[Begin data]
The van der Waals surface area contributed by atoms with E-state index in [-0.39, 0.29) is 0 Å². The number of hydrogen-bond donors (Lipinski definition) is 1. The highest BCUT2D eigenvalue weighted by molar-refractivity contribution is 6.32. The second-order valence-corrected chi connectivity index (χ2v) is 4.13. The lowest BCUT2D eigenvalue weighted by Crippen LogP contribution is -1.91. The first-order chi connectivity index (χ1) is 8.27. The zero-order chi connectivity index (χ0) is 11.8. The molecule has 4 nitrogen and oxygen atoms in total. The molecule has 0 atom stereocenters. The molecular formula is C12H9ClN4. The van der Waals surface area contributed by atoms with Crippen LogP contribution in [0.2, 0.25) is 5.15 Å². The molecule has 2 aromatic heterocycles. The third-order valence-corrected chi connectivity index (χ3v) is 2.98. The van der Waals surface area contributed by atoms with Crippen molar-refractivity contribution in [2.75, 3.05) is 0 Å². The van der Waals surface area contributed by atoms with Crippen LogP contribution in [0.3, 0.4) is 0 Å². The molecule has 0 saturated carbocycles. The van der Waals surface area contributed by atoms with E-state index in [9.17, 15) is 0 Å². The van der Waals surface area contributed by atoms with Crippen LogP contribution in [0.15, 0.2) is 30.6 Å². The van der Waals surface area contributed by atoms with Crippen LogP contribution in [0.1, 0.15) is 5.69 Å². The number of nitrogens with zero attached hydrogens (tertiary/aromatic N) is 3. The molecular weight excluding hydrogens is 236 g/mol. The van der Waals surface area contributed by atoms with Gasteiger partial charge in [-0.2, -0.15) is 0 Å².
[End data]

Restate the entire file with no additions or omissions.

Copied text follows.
The van der Waals surface area contributed by atoms with E-state index in [-0.39, 0.29) is 0 Å². The number of hydrogen-bond donors (Lipinski definition) is 1. The highest BCUT2D eigenvalue weighted by molar-refractivity contribution is 6.32. The second-order valence-corrected chi connectivity index (χ2v) is 4.13. The lowest BCUT2D eigenvalue weighted by Crippen LogP contribution is -1.91. The first-order chi connectivity index (χ1) is 8.27. The zero-order chi connectivity index (χ0) is 11.8. The molecule has 4 nitrogen and oxygen atoms in total. The molecule has 0 atom stereocenters. The molecular formula is C12H9ClN4. The van der Waals surface area contributed by atoms with Crippen LogP contribution in [0.2, 0.25) is 5.15 Å². The molecule has 2 aromatic heterocycles. The third-order valence-corrected chi connectivity index (χ3v) is 2.98. The van der Waals surface area contributed by atoms with Crippen molar-refractivity contribution in [2.75, 3.05) is 0 Å². The van der Waals surface area contributed by atoms with Crippen LogP contribution in [0.3, 0.4) is 0 Å². The molecule has 0 saturated carbocycles. The van der Waals surface area contributed by atoms with E-state index in [9.17, 15) is 0 Å². The van der Waals surface area contributed by atoms with Crippen LogP contribution in [0.15, 0.2) is 30.6 Å². The van der Waals surface area contributed by atoms with Crippen LogP contribution in [0.1, 0.15) is 5.69 Å². The number of nitrogens with zero attached hydrogens (tertiary/aromatic N) is 3. The molecular weight excluding hydrogens is 236 g/mol. The van der Waals surface area contributed by atoms with Gasteiger partial charge in [-0.2, -0.15) is 0 Å².